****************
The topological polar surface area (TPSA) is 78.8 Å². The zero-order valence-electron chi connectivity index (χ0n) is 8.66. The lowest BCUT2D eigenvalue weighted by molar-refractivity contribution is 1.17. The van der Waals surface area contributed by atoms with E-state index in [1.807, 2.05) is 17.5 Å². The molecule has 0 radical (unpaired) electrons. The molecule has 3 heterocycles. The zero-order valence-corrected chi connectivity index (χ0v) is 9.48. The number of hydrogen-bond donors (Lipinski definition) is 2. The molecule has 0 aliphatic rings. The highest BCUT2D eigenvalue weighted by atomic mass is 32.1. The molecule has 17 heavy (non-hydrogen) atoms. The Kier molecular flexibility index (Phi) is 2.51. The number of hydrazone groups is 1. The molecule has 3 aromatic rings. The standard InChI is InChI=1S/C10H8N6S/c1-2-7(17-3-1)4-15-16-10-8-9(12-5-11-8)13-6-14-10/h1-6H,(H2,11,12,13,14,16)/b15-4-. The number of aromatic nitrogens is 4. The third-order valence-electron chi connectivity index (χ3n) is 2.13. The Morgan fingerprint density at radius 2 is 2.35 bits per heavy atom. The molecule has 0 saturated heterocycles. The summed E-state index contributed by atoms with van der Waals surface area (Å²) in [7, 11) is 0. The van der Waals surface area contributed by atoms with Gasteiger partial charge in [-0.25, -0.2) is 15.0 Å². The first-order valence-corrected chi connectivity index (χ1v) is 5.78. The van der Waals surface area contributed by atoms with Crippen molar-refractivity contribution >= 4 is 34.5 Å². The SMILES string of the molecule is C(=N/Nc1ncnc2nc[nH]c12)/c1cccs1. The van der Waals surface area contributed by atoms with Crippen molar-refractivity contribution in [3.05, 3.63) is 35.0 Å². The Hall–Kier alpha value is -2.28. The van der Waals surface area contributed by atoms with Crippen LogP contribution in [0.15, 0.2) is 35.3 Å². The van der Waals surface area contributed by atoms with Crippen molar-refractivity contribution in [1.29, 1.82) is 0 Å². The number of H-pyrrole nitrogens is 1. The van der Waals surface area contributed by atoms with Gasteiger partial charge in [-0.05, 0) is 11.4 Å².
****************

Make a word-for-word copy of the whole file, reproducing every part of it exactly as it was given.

The topological polar surface area (TPSA) is 78.8 Å². The zero-order valence-electron chi connectivity index (χ0n) is 8.66. The lowest BCUT2D eigenvalue weighted by molar-refractivity contribution is 1.17. The van der Waals surface area contributed by atoms with E-state index in [1.807, 2.05) is 17.5 Å². The molecule has 0 radical (unpaired) electrons. The molecule has 3 heterocycles. The zero-order valence-corrected chi connectivity index (χ0v) is 9.48. The number of hydrogen-bond donors (Lipinski definition) is 2. The molecule has 0 aliphatic rings. The highest BCUT2D eigenvalue weighted by atomic mass is 32.1. The molecule has 17 heavy (non-hydrogen) atoms. The Kier molecular flexibility index (Phi) is 2.51. The number of hydrazone groups is 1. The molecule has 3 aromatic rings. The standard InChI is InChI=1S/C10H8N6S/c1-2-7(17-3-1)4-15-16-10-8-9(12-5-11-8)13-6-14-10/h1-6H,(H2,11,12,13,14,16)/b15-4-. The number of aromatic nitrogens is 4. The third-order valence-electron chi connectivity index (χ3n) is 2.13. The Morgan fingerprint density at radius 2 is 2.35 bits per heavy atom. The molecule has 0 saturated heterocycles. The summed E-state index contributed by atoms with van der Waals surface area (Å²) in [7, 11) is 0. The van der Waals surface area contributed by atoms with Gasteiger partial charge in [-0.25, -0.2) is 15.0 Å². The first-order valence-corrected chi connectivity index (χ1v) is 5.78. The van der Waals surface area contributed by atoms with Crippen molar-refractivity contribution >= 4 is 34.5 Å². The SMILES string of the molecule is C(=N/Nc1ncnc2nc[nH]c12)/c1cccs1. The van der Waals surface area contributed by atoms with Crippen molar-refractivity contribution in [3.05, 3.63) is 35.0 Å². The Hall–Kier alpha value is -2.28. The van der Waals surface area contributed by atoms with Crippen LogP contribution in [0.15, 0.2) is 35.3 Å². The van der Waals surface area contributed by atoms with Crippen molar-refractivity contribution in [1.29, 1.82) is 0 Å². The number of H-pyrrole nitrogens is 1. The van der Waals surface area contributed by atoms with Gasteiger partial charge in [-0.05, 0) is 11.4 Å².